Dr. Suresh Rangarajan is an American physician who studied at the University of Michigan Medical which is consistently ranked among the top seven medical schools in the United States and practiced medicine after at the University of California, San Diego–Medical Center before coming to Vietnam.
He came to Vietnam to support his wife who is director of an international NGO in Ho Chi Minh City.
He is also attracted to the idea of practicing medicine in a new country and exploring a new culture.
It is easy for an experienced and qualified doctor like Dr. Suresh to get a well-paid job in the US because of the demand for physicians.
However, he feels that he can be of more assistance to patients and the overall health care system in Vietnam, despite earning a fraction of what could be earned by practicing in his hometown of San Diego.
Dr. Suresh said he practices medicine in Vietnam not so much for the income, but to help the patients and support the expatriate community who are far from home.
He has done some volunteer training for Vietnamese doctors and for the past two years has worked as a physician at Victoria International Clinic on Dien Bien Phu Street in Ho Chi Minh.
He lives with his wife and two little kids in the city’s downtown area and goes to the clinic by motorcycle every day.
“The culture is very beautiful, the food is very wonderful.
Sometimes it’s too hot, sometimes it’s too wet – but no place is perfect.
Ho Chi Minh is an amazing city with great energy, especially by motorcycle,” he talks about his current life in Vietnam.
Most of his patients at Victoria clinic are expatriates who want a doctor able to help them and fully understand their medical problems.
Understandably, the English-speaking doctors like Dr. Suresh are their favorite.
“Many foreigners want to see doctors from outside Vietnamto give them the clinical care that they need.
Some of them also want to see a doctor fromAmerica.
That’s why patients come to me,”
Dr. Suresh said.
He also has a good relationship with local patients.
“If I see Vietnamese people here, Vietnamese nurses and doctors help translate,”
Dr. Suresh said with a smile.
However, during his time spent working as a physician inVietnam, sometimes he is not able to help patients with rare conditions or difficult diagnoses.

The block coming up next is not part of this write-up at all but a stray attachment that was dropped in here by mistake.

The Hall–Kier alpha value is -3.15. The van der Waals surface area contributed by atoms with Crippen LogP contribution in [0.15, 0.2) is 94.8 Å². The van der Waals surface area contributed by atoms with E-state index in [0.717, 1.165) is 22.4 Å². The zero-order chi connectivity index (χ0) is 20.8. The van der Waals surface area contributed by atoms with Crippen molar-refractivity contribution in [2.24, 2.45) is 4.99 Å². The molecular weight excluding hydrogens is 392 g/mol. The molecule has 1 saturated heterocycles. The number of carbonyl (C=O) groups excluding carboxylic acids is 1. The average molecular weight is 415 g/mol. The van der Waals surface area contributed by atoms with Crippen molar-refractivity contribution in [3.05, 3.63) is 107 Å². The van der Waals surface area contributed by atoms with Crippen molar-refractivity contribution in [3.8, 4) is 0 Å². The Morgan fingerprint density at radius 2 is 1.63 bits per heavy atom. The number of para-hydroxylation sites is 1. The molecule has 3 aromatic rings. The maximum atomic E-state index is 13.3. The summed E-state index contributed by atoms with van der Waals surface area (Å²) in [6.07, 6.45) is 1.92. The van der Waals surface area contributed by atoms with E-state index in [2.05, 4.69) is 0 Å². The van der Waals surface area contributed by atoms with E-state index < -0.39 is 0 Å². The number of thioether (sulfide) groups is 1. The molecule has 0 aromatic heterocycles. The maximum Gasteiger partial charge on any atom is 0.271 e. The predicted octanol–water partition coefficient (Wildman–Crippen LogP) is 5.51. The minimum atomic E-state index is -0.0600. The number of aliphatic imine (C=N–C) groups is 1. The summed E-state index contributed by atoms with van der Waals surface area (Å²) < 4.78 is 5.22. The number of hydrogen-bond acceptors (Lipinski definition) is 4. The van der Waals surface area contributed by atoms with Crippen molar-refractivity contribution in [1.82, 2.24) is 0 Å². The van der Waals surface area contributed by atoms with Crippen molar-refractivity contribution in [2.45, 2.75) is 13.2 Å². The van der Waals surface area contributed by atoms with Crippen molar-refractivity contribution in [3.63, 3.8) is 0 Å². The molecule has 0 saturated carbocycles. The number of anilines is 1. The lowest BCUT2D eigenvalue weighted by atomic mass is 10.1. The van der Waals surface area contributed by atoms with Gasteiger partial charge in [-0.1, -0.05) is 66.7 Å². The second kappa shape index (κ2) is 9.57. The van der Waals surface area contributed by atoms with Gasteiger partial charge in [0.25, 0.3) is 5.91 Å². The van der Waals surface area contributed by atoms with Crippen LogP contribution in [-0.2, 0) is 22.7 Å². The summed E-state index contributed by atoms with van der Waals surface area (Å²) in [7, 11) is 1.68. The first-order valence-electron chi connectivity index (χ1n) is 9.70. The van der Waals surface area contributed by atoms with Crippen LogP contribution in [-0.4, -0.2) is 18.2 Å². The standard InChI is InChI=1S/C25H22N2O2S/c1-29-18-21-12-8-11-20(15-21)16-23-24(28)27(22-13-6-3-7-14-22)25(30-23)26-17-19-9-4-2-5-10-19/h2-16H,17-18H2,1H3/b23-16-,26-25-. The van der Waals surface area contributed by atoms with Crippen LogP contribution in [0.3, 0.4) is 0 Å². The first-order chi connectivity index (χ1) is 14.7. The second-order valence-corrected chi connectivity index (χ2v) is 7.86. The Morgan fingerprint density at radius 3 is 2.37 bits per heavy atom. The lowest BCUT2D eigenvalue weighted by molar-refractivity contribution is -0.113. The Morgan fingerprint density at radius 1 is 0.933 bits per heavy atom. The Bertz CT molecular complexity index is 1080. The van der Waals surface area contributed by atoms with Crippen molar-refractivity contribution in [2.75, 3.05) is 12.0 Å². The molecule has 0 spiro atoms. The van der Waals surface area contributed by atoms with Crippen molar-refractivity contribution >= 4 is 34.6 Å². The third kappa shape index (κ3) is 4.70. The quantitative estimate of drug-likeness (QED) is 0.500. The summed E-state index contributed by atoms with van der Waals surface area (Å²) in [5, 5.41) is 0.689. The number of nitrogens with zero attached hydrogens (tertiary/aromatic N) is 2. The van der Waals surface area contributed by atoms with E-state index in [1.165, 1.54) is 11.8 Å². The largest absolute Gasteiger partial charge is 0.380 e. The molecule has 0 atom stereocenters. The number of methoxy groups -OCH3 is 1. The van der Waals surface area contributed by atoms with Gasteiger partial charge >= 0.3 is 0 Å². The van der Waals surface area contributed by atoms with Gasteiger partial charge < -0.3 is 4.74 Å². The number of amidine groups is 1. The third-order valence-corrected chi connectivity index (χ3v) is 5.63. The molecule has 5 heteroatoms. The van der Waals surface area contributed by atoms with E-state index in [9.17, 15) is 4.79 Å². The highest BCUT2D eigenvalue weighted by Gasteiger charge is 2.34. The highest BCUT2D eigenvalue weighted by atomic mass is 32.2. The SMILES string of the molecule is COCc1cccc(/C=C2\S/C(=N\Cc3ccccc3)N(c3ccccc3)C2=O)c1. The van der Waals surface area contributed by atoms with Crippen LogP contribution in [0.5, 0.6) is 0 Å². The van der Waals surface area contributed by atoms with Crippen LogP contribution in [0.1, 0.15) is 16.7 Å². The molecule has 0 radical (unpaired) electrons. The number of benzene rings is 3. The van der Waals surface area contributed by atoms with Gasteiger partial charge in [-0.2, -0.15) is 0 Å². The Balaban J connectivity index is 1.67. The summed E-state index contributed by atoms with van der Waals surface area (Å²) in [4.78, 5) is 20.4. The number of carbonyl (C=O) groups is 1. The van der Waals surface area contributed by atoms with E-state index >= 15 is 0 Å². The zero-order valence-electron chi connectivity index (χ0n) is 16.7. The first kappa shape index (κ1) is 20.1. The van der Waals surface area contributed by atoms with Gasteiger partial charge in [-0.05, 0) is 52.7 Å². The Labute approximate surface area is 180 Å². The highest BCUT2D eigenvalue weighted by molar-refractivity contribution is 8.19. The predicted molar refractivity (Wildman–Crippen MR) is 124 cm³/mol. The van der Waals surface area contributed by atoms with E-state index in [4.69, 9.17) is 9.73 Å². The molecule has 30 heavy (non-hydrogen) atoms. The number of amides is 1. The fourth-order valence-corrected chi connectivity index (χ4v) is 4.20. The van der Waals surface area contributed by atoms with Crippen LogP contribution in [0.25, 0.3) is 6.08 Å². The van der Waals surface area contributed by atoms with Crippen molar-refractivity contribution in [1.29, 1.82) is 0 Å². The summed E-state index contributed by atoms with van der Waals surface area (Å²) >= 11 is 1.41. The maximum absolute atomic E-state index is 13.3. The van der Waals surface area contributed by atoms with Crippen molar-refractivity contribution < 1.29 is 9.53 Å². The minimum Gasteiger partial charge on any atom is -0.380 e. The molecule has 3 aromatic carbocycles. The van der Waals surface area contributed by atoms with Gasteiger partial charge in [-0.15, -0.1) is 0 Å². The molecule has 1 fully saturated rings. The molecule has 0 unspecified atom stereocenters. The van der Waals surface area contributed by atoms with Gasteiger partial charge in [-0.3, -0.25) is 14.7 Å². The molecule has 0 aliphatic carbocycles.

“Many times, it’s difficult for us to make a diagnosis, particularly diagnoses of cancer, endocrine disease, and other rare conditions.
We don’t have full diagnostic and treatment support here.
It is difficult to find good pathology and up-to-date treatment for cancers,”
Dr. Suresh says his family has a plan to go back to the US because “you contribute to another country but one day you have to go back and do the same at home.”
“Many Vietnamese doctors with special talents whom I get to know in California want to come back their hometown to help patients and contribute to the country’s medical system.
Vietnam should welcome them,”
Dr. Suresh added.
Doctors live comfortably in any country
Dr Claudio Duek, an orthopedic surgeon at Family Medical Practice in District 1 said that he really enjoys the Vietnamese rhythm of life and feels happy when patients show him when they are happy in nice ways.
He said the income for foreign doctors like him is enough to live in Vietnam.
“In general, doctors earn enough to leave comfortably in any city, never too much, but enough.”
Dr. Claudio, who was born in Argentina, practiced medicine in Vietnam by chance nine years ago.
He was an Orthopedic Surgeon Specialist in his hometown.
Then he moved toPariswhere, after few years, he became an upper limb and hand micro-surgeon and specialist at a Paris surgery school.
During his time in Paris, he had an offer to be part of HCMC-based FV hospital as a head of the Hand surgery department.
“So, I came for a week to visit Vietnam and the project and I decided to move because I foundHo Chi Minh City wonderful,”
Dr. Claudio recalled.
Dr. Claudio is also a hand surgery consultant at HCMC-based Cho Ray hospital where he has worked once a week for the last few years.
He appreciates highly the talent and skills of Vietnamese surgeons at the Cho Ray Hospital.
“My colleagues are great surgeons and take the academic side very seriously.
The only problem is the number of patients a day and the access to facilities.
Maybe this is the big difference, but from the skills point of view, there is nothing to complain about,” he said.
When asked about the fact that most public hospitals in Vietnam are suffering from high levels of stress and overload,
Dr. Claudio points out,
“Most of the people are starting slowly to have access to insurance, even locals, so, gradually Vietnam will become, as other countries, a place where the people can choose where they can be treated medically.
But at this time, only the upper middle class have this privilege and this is the reason why local hospitals are full.”
Source: Tuoi Tre Online